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Birthright citizenship should apply to U.S. Territories

American Samoans in Utah file suit, citing 14th amendment

Neil Weare

It's the 150th Anniversary of the Fourteenth Amendment, which constitutionalized America’s common-law guarantee of birthright citizenship. The Citizenship Clause of the Fourteenth Amendment was adopted to overturn the Supreme Court’s infamous Dred Scott decision and enshrine an individual right to citizenship by birth on U.S soil not subject to legislative whims. Yet in 2018, the Trump Administration is rejecting the original meaning of the Citizenship Clause to argue that Americans born in U.S. territories have no constitutional right to citizenship.

Now, a group of passport-holding, tax-paying Americans living in Utah who are denied recognition as citizens because they were born in American Samoa are pushing back, filing a reply to the government’s arguments in Fitisemanu v. United States, a federal lawsuit they recently filed in the U.S. District Court for the District of Utah. Relying on the text, history, and purpose of the Fourteenth Amendment, the Fitisemanu plaintiffs reject the government’s view that the question of citizenship by birth in American Samoa or other U.S. territories is left up to Congress rather than guaranteed by the Constitution. They also criticize the government’s unwarranted reliance on the Insular Cases, a series of controversial early 1900s Supreme Court decisions grounded in discredited racial stereotypes.

“The Trump Administration’s reliance on Supreme Court opinions that refer to the inhabitants of U.S. territories as ‘savages’ who are ‘absolutely unfit to receive [citizenship]’ as a basis to deny the Constitution’s guarantee of birthright citizenship in U.S. territories today is astounding,” said Neil Weare, president and founder of Equally American, a non-profit organization that advocates for equality and civil rights on behalf of those living or born in U.S. territories. “The government’s view that citizenship in U.S. territories is a matter of legislative grace rather than an individual constitutional right simply cannot be squared with the text and history of Constitution’s guarantee of birthright citizenship.”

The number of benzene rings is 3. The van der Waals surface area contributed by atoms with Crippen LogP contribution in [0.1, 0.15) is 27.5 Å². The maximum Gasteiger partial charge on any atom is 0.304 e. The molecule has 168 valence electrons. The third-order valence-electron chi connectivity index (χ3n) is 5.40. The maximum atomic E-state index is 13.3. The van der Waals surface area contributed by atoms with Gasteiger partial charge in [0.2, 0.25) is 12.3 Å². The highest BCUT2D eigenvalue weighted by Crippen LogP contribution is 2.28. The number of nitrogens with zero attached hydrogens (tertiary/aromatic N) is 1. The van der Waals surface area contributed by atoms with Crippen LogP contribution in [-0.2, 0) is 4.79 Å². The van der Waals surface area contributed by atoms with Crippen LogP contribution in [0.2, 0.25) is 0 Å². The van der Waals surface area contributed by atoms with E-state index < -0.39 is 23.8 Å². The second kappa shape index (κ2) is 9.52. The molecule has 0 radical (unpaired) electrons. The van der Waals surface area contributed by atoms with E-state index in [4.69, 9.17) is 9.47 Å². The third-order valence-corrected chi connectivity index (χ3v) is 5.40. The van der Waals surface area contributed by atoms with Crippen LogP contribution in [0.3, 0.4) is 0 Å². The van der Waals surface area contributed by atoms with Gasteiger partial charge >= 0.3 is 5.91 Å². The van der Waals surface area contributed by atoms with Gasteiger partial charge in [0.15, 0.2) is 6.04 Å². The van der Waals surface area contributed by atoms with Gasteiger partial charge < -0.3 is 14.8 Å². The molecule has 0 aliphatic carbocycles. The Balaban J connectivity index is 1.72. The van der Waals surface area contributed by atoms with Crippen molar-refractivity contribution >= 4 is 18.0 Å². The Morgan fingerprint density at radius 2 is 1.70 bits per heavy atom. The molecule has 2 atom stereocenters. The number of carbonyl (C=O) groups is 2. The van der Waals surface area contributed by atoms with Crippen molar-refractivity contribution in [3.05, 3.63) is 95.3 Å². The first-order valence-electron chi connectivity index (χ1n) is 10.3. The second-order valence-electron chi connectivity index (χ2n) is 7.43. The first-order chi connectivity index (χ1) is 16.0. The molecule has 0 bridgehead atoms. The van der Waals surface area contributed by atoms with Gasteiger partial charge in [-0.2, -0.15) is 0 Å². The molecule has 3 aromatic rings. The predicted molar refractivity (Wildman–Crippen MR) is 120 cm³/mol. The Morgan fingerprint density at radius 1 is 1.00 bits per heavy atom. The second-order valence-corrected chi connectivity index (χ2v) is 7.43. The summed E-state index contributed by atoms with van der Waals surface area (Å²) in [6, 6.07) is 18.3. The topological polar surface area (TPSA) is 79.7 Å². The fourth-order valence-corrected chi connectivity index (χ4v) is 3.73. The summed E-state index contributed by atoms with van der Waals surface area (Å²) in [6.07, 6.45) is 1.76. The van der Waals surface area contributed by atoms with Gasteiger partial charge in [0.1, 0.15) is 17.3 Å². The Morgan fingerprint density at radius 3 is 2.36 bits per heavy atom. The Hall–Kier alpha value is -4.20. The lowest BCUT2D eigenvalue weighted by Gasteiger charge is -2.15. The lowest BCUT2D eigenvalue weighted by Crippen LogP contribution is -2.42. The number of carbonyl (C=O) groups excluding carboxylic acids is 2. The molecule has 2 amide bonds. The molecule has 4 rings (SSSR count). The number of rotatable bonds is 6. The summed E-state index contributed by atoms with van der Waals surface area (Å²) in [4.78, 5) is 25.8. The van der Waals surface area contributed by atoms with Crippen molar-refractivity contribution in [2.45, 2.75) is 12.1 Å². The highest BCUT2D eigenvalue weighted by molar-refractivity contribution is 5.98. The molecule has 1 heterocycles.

Equally American represents the plaintiffs in Fitisemanu v. United States, along with attorneys at Gibson, Dunn & Crutcher, LLP and American Samoan attorney Charles V. Ala’ilima

Fitisemanu has attracted significant interest from friends of the court:

  • An ideologically diverse group of fifteen national experts on the foundations of citizenship in the United States argue that the text and history of the Citizenship Clause unequivocally supports recognition of birthright citizenship in states and territories alike.

  • Leading constitutional law scholars from across the ideological spectrum reject any reliance on the Insular Cases to deny birthright citizenship in U.S. territories.

  • The Samoan Federation of America examines decades of support for recognition of citizenship in American Samoa and addresses unsupported fears raised by current elected officials in American Samoa concerning citizenship.

The American Samoa Government has sought to intervene in the case to oppose recognition of a constitutional right to citizenship based on unsupported fears that this could adversely impact the preservation of American Samoa land and culture. The present views of American Samoa’s leaders are in stark contrast to the strong support for citizenship expressed by American Samoa’s leaders from 1900-1960. They also contrast with leaders from other U.S. territories, who filed briefs in an earlier case arguing in support of recognizing a constitutional right to citizenship in U.S. territories.

The United States has until August 6, 2018 to file its reply to the filing by the Fitisemanu plaintiffs. A decision on intervention by American Samoa is pending.


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